After a long-gestating legal battle with Courtney Solomon, director of the first Dungeons & Dragons movie and the right’s holder to the film franchise, Warner Bros. is finally making their first casting addition to the live-action movie: Ansel Elgort.
According to Deadline, the young Fault in Our Stars actor, who got more Hollywood street cred for starring in Edgar Wright’s Baby Driver, is in early negotiations to star. This would mark Elgort’s first hardcore fantasy movie, though he’s been a mainstay of the Divergent sci-fi franchise and appeared in the Chloe Grace Moretz-led remake of Carrie.
This is certainly a coveted role — becoming the face of the studio’s next big franchise after the DC Extended Universe, Harry Potter, and the LEGO universe — but it didn’t really work the way the actors of the original film probably hoped. Marlon Wayans and Justin Whalins were starting to make a name for themselves, while Jeremy Irons and Thora Birch were already packing some star power. And yet, that film flopped, but hopefully this new take will have better luck.
Legendary recently debuted Warcraft, another hardcore fantasy film based on a beloved D&D-esque property, with little success. (In fact, most critics bashed it.) Even if this new film doesn’t find success, Elgort has enough going on that it wouldn’t harm him much.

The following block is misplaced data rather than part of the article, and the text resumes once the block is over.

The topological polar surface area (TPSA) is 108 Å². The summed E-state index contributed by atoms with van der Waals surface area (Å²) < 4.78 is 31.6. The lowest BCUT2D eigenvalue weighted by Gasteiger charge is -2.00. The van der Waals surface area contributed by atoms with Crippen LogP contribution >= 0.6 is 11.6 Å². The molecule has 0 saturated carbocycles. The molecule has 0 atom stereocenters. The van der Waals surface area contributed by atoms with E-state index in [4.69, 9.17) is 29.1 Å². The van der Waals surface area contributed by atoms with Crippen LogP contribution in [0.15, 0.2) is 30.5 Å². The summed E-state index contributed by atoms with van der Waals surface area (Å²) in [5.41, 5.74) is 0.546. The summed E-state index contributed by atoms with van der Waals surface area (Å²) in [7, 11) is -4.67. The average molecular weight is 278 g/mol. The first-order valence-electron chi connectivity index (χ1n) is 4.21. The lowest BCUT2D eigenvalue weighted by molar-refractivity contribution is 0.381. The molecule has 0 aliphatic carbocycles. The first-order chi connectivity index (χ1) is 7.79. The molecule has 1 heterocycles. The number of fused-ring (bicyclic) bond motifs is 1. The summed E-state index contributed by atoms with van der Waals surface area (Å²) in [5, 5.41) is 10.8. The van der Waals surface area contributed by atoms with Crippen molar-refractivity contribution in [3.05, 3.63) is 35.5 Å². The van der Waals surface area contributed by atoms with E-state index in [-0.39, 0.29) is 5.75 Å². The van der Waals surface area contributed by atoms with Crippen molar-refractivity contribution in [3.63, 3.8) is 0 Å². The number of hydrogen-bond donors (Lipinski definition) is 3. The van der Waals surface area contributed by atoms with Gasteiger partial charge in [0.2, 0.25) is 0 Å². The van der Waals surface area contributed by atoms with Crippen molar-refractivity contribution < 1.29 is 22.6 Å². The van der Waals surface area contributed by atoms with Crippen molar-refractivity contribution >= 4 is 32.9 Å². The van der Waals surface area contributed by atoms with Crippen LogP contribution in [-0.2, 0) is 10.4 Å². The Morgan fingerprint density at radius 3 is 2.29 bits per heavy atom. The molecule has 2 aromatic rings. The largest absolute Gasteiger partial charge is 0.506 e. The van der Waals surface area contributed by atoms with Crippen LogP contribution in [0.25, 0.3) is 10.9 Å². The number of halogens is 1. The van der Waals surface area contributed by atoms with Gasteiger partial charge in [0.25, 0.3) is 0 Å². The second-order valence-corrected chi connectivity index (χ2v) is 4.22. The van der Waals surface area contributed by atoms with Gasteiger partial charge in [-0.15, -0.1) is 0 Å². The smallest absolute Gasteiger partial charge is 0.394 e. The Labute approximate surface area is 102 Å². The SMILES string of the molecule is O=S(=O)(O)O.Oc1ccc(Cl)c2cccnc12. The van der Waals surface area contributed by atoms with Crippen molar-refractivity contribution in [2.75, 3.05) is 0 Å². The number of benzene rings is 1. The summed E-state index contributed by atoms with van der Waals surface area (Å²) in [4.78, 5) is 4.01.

Rob Letterman (Goosebumps) is directing Dungeons & Dragons based off a screenplay by David Leslie Johnson (The Conjuring 2). Johnson likened the tone to Guardians of the Galaxy during an interview with Collider.
This new Dungeons & Dragons will be a Guardians of the Galaxy-tone movie in a Tolkien-like universe. Because when you think of all the Hobbit movies and The Lord of the Rings, they have an earnestness to them, and to see something fun, a Raiders romp inside that world, I feel is something the audience has not seen before.
Vin Diesel, a diehard D&D fan, expressed interest in appearing in the film and revealed he had been approached in the past about starring, but that the script at the time wasn’t where he thought it needed to be.